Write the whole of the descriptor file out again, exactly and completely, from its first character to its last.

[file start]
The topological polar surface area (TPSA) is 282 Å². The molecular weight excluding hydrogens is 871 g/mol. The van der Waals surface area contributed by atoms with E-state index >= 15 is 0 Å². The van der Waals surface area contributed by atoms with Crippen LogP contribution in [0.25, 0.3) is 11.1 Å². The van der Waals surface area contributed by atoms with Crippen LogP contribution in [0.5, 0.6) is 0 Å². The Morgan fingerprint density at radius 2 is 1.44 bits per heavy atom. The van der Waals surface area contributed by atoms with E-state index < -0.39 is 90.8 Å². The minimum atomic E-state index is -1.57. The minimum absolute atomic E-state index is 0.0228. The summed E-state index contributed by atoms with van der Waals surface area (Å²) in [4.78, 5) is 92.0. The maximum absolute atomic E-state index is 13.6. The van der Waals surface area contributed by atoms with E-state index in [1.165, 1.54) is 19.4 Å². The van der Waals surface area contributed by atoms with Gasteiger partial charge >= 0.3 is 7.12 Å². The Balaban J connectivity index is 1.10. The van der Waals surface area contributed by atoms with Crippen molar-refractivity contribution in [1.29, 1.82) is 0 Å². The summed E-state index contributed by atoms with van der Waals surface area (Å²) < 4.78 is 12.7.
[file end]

The topological polar surface area (TPSA) is 282 Å². The molecular weight excluding hydrogens is 871 g/mol. The van der Waals surface area contributed by atoms with E-state index >= 15 is 0 Å². The van der Waals surface area contributed by atoms with Crippen LogP contribution in [0.25, 0.3) is 11.1 Å². The van der Waals surface area contributed by atoms with Crippen LogP contribution in [0.5, 0.6) is 0 Å². The Morgan fingerprint density at radius 2 is 1.44 bits per heavy atom. The van der Waals surface area contributed by atoms with E-state index < -0.39 is 90.8 Å². The minimum atomic E-state index is -1.57. The minimum absolute atomic E-state index is 0.0228. The summed E-state index contributed by atoms with van der Waals surface area (Å²) in [4.78, 5) is 92.0. The maximum absolute atomic E-state index is 13.6. The van der Waals surface area contributed by atoms with E-state index in [1.165, 1.54) is 19.4 Å². The van der Waals surface area contributed by atoms with Gasteiger partial charge >= 0.3 is 7.12 Å². The Balaban J connectivity index is 1.10. The van der Waals surface area contributed by atoms with Crippen molar-refractivity contribution in [1.29, 1.82) is 0 Å². The summed E-state index contributed by atoms with van der Waals surface area (Å²) < 4.78 is 12.7.